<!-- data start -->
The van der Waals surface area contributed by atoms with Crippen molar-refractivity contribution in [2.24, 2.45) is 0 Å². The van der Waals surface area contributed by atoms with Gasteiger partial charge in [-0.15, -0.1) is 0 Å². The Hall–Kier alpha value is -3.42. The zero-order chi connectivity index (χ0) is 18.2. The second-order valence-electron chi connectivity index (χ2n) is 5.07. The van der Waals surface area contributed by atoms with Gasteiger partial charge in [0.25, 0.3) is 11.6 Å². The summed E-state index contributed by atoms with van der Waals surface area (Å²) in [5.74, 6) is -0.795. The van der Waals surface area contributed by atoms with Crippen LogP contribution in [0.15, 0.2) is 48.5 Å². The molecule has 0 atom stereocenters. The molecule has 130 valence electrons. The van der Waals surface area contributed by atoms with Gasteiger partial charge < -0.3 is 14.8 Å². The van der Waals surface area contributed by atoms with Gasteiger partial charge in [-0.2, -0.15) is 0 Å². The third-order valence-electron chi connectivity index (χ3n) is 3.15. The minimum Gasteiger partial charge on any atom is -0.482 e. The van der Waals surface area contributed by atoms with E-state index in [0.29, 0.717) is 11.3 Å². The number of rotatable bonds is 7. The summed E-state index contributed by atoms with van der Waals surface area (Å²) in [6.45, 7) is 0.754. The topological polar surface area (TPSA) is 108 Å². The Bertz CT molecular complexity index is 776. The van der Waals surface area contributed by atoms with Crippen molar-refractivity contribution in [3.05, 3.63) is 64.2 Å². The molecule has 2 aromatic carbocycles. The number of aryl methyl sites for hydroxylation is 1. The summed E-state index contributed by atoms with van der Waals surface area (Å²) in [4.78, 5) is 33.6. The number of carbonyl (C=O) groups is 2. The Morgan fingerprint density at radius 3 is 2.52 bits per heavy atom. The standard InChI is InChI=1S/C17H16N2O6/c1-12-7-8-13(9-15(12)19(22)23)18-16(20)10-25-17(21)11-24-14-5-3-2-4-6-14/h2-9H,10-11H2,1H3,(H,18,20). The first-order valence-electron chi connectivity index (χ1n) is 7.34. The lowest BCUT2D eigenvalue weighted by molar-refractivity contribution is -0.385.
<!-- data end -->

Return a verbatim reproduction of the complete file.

The van der Waals surface area contributed by atoms with Crippen molar-refractivity contribution in [2.24, 2.45) is 0 Å². The van der Waals surface area contributed by atoms with Gasteiger partial charge in [-0.15, -0.1) is 0 Å². The Hall–Kier alpha value is -3.42. The zero-order chi connectivity index (χ0) is 18.2. The second-order valence-electron chi connectivity index (χ2n) is 5.07. The van der Waals surface area contributed by atoms with Gasteiger partial charge in [0.25, 0.3) is 11.6 Å². The summed E-state index contributed by atoms with van der Waals surface area (Å²) in [5.74, 6) is -0.795. The van der Waals surface area contributed by atoms with Crippen LogP contribution in [0.15, 0.2) is 48.5 Å². The molecule has 0 atom stereocenters. The molecule has 130 valence electrons. The van der Waals surface area contributed by atoms with Gasteiger partial charge < -0.3 is 14.8 Å². The van der Waals surface area contributed by atoms with Gasteiger partial charge in [-0.2, -0.15) is 0 Å². The third-order valence-electron chi connectivity index (χ3n) is 3.15. The minimum Gasteiger partial charge on any atom is -0.482 e. The van der Waals surface area contributed by atoms with E-state index in [0.29, 0.717) is 11.3 Å². The number of rotatable bonds is 7. The summed E-state index contributed by atoms with van der Waals surface area (Å²) in [6.45, 7) is 0.754. The topological polar surface area (TPSA) is 108 Å². The Bertz CT molecular complexity index is 776. The van der Waals surface area contributed by atoms with Crippen molar-refractivity contribution in [3.05, 3.63) is 64.2 Å². The molecule has 2 aromatic carbocycles. The number of aryl methyl sites for hydroxylation is 1. The summed E-state index contributed by atoms with van der Waals surface area (Å²) in [4.78, 5) is 33.6. The number of carbonyl (C=O) groups is 2. The Morgan fingerprint density at radius 3 is 2.52 bits per heavy atom. The standard InChI is InChI=1S/C17H16N2O6/c1-12-7-8-13(9-15(12)19(22)23)18-16(20)10-25-17(21)11-24-14-5-3-2-4-6-14/h2-9H,10-11H2,1H3,(H,18,20). The first-order valence-electron chi connectivity index (χ1n) is 7.34. The lowest BCUT2D eigenvalue weighted by molar-refractivity contribution is -0.385.